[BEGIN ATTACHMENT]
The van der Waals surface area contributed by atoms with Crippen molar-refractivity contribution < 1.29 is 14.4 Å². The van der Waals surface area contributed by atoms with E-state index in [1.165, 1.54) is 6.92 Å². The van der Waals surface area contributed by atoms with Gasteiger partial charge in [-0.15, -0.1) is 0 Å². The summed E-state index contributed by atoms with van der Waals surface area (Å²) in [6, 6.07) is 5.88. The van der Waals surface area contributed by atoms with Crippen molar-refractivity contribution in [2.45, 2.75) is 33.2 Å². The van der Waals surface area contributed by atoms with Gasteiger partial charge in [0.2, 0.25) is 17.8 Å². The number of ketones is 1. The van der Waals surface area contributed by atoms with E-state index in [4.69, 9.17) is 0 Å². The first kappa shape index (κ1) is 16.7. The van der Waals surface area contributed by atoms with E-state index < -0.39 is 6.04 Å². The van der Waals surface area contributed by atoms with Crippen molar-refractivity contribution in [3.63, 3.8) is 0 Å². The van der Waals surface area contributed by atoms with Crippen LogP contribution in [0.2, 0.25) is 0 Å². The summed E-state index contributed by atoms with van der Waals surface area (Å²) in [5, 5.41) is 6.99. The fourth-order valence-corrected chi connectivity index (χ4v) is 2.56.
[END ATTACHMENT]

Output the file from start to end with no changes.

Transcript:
The van der Waals surface area contributed by atoms with Crippen molar-refractivity contribution < 1.29 is 14.4 Å². The van der Waals surface area contributed by atoms with E-state index in [1.165, 1.54) is 6.92 Å². The van der Waals surface area contributed by atoms with Gasteiger partial charge in [-0.15, -0.1) is 0 Å². The summed E-state index contributed by atoms with van der Waals surface area (Å²) in [6, 6.07) is 5.88. The van der Waals surface area contributed by atoms with Crippen molar-refractivity contribution in [2.45, 2.75) is 33.2 Å². The van der Waals surface area contributed by atoms with Gasteiger partial charge in [0.2, 0.25) is 17.8 Å². The number of ketones is 1. The van der Waals surface area contributed by atoms with E-state index in [4.69, 9.17) is 0 Å². The first kappa shape index (κ1) is 16.7. The van der Waals surface area contributed by atoms with E-state index < -0.39 is 6.04 Å². The van der Waals surface area contributed by atoms with Crippen molar-refractivity contribution in [3.63, 3.8) is 0 Å². The van der Waals surface area contributed by atoms with Crippen LogP contribution in [0.2, 0.25) is 0 Å². The summed E-state index contributed by atoms with van der Waals surface area (Å²) in [5, 5.41) is 6.99. The fourth-order valence-corrected chi connectivity index (χ4v) is 2.56.